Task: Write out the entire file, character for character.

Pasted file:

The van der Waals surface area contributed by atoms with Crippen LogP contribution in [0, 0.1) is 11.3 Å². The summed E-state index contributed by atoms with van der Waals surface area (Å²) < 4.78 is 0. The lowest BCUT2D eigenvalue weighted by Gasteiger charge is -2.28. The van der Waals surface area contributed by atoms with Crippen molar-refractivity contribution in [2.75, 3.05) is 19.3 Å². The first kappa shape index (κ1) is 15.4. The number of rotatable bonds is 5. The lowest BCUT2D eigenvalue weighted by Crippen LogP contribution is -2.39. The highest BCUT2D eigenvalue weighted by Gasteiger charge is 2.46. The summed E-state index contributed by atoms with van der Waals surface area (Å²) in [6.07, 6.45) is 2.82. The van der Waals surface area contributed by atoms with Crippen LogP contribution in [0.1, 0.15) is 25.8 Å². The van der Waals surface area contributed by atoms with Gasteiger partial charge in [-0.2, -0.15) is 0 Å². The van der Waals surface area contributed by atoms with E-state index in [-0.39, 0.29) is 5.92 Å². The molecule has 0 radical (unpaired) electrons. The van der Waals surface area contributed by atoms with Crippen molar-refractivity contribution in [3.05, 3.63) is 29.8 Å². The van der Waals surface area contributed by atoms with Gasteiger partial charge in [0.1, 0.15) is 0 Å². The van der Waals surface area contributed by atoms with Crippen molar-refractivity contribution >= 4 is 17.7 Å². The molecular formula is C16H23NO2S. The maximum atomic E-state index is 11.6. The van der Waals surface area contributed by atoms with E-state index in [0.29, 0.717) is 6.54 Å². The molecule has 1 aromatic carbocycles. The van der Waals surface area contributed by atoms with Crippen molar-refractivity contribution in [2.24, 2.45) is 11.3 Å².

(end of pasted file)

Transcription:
The van der Waals surface area contributed by atoms with Crippen LogP contribution in [0, 0.1) is 11.3 Å². The summed E-state index contributed by atoms with van der Waals surface area (Å²) < 4.78 is 0. The lowest BCUT2D eigenvalue weighted by Gasteiger charge is -2.28. The van der Waals surface area contributed by atoms with Crippen molar-refractivity contribution in [2.75, 3.05) is 19.3 Å². The first kappa shape index (κ1) is 15.4. The number of rotatable bonds is 5. The lowest BCUT2D eigenvalue weighted by Crippen LogP contribution is -2.39. The highest BCUT2D eigenvalue weighted by Gasteiger charge is 2.46. The summed E-state index contributed by atoms with van der Waals surface area (Å²) in [6.07, 6.45) is 2.82. The van der Waals surface area contributed by atoms with Crippen LogP contribution in [0.1, 0.15) is 25.8 Å². The van der Waals surface area contributed by atoms with Gasteiger partial charge in [-0.2, -0.15) is 0 Å². The van der Waals surface area contributed by atoms with E-state index in [-0.39, 0.29) is 5.92 Å². The molecule has 0 radical (unpaired) electrons. The van der Waals surface area contributed by atoms with Crippen molar-refractivity contribution in [3.05, 3.63) is 29.8 Å². The van der Waals surface area contributed by atoms with Gasteiger partial charge in [0.1, 0.15) is 0 Å². The van der Waals surface area contributed by atoms with Crippen molar-refractivity contribution >= 4 is 17.7 Å². The molecular formula is C16H23NO2S. The maximum atomic E-state index is 11.6. The van der Waals surface area contributed by atoms with E-state index in [0.29, 0.717) is 6.54 Å². The molecule has 1 aromatic carbocycles. The van der Waals surface area contributed by atoms with Crippen molar-refractivity contribution in [2.24, 2.45) is 11.3 Å².